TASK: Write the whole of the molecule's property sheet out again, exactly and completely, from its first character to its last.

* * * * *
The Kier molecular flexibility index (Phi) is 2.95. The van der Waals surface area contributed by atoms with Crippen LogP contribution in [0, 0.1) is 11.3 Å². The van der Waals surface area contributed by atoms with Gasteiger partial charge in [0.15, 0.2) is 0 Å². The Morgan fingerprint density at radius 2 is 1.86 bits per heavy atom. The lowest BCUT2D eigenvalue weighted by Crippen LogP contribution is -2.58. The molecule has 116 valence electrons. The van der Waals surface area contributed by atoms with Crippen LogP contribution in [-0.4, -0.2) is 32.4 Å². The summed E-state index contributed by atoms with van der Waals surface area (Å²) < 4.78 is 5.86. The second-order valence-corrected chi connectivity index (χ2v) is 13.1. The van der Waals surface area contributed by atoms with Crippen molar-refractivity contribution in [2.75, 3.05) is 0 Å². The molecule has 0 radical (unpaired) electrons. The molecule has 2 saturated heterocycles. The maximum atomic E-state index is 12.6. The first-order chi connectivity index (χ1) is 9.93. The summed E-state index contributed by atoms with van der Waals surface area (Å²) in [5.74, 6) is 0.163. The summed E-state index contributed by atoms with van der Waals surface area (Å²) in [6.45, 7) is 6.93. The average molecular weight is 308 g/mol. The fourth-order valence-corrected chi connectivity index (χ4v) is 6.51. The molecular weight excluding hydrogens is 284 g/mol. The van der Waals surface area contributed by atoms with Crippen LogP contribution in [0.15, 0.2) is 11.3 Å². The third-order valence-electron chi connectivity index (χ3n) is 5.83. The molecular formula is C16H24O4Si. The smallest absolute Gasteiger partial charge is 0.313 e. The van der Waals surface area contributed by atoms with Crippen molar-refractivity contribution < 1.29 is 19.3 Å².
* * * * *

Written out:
The Kier molecular flexibility index (Phi) is 2.95. The van der Waals surface area contributed by atoms with Crippen LogP contribution in [0, 0.1) is 11.3 Å². The van der Waals surface area contributed by atoms with Gasteiger partial charge in [0.15, 0.2) is 0 Å². The Morgan fingerprint density at radius 2 is 1.86 bits per heavy atom. The lowest BCUT2D eigenvalue weighted by Crippen LogP contribution is -2.58. The molecule has 116 valence electrons. The van der Waals surface area contributed by atoms with Crippen LogP contribution in [-0.4, -0.2) is 32.4 Å². The summed E-state index contributed by atoms with van der Waals surface area (Å²) < 4.78 is 5.86. The second-order valence-corrected chi connectivity index (χ2v) is 13.1. The van der Waals surface area contributed by atoms with Crippen molar-refractivity contribution in [2.75, 3.05) is 0 Å². The molecule has 0 radical (unpaired) electrons. The molecule has 2 saturated heterocycles. The maximum atomic E-state index is 12.6. The first-order chi connectivity index (χ1) is 9.93. The summed E-state index contributed by atoms with van der Waals surface area (Å²) in [5.74, 6) is 0.163. The summed E-state index contributed by atoms with van der Waals surface area (Å²) in [6.45, 7) is 6.93. The average molecular weight is 308 g/mol. The fourth-order valence-corrected chi connectivity index (χ4v) is 6.51. The molecular weight excluding hydrogens is 284 g/mol. The van der Waals surface area contributed by atoms with Crippen LogP contribution in [0.15, 0.2) is 11.3 Å². The third-order valence-electron chi connectivity index (χ3n) is 5.83. The molecular formula is C16H24O4Si. The smallest absolute Gasteiger partial charge is 0.313 e. The van der Waals surface area contributed by atoms with Crippen molar-refractivity contribution < 1.29 is 19.3 Å².